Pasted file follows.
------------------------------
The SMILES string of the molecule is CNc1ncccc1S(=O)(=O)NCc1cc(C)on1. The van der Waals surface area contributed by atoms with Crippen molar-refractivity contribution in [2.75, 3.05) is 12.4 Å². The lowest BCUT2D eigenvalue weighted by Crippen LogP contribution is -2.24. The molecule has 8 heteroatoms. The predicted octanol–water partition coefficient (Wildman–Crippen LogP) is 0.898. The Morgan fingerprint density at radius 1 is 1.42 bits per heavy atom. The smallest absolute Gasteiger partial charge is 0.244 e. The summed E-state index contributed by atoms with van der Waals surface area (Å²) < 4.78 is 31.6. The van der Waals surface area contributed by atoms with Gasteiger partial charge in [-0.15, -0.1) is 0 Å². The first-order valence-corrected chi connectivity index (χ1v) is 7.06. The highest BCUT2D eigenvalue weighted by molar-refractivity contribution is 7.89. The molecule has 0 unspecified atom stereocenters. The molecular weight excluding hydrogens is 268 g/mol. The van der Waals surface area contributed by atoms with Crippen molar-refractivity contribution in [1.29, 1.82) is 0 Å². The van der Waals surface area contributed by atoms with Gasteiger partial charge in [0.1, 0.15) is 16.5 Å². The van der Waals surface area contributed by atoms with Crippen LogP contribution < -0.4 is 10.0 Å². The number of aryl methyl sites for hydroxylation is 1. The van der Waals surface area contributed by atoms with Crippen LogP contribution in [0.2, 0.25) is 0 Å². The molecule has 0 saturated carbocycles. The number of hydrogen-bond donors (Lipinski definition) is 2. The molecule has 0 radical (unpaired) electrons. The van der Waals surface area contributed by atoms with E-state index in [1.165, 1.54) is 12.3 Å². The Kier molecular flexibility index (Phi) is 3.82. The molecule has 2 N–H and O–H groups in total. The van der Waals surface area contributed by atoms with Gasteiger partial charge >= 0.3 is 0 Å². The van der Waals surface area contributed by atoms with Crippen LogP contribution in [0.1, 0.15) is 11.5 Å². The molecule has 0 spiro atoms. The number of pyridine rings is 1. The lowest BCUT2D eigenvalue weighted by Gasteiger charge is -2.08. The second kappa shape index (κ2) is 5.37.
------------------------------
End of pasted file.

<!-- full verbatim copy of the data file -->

The SMILES string of the molecule is CNc1ncccc1S(=O)(=O)NCc1cc(C)on1. The van der Waals surface area contributed by atoms with Crippen molar-refractivity contribution in [2.75, 3.05) is 12.4 Å². The lowest BCUT2D eigenvalue weighted by Crippen LogP contribution is -2.24. The molecule has 8 heteroatoms. The predicted octanol–water partition coefficient (Wildman–Crippen LogP) is 0.898. The Morgan fingerprint density at radius 1 is 1.42 bits per heavy atom. The smallest absolute Gasteiger partial charge is 0.244 e. The summed E-state index contributed by atoms with van der Waals surface area (Å²) < 4.78 is 31.6. The van der Waals surface area contributed by atoms with Gasteiger partial charge in [-0.15, -0.1) is 0 Å². The first-order valence-corrected chi connectivity index (χ1v) is 7.06. The highest BCUT2D eigenvalue weighted by molar-refractivity contribution is 7.89. The molecule has 0 unspecified atom stereocenters. The molecular weight excluding hydrogens is 268 g/mol. The van der Waals surface area contributed by atoms with Crippen molar-refractivity contribution in [1.29, 1.82) is 0 Å². The van der Waals surface area contributed by atoms with Gasteiger partial charge in [0.1, 0.15) is 16.5 Å². The van der Waals surface area contributed by atoms with Crippen LogP contribution < -0.4 is 10.0 Å². The number of aryl methyl sites for hydroxylation is 1. The van der Waals surface area contributed by atoms with Crippen LogP contribution in [0.2, 0.25) is 0 Å². The molecule has 0 saturated carbocycles. The number of hydrogen-bond donors (Lipinski definition) is 2. The molecule has 0 radical (unpaired) electrons. The van der Waals surface area contributed by atoms with E-state index in [1.165, 1.54) is 12.3 Å². The Kier molecular flexibility index (Phi) is 3.82. The molecule has 2 N–H and O–H groups in total. The van der Waals surface area contributed by atoms with Gasteiger partial charge >= 0.3 is 0 Å². The van der Waals surface area contributed by atoms with Crippen LogP contribution in [0.1, 0.15) is 11.5 Å². The molecule has 0 spiro atoms. The number of pyridine rings is 1. The lowest BCUT2D eigenvalue weighted by Gasteiger charge is -2.08. The second kappa shape index (κ2) is 5.37.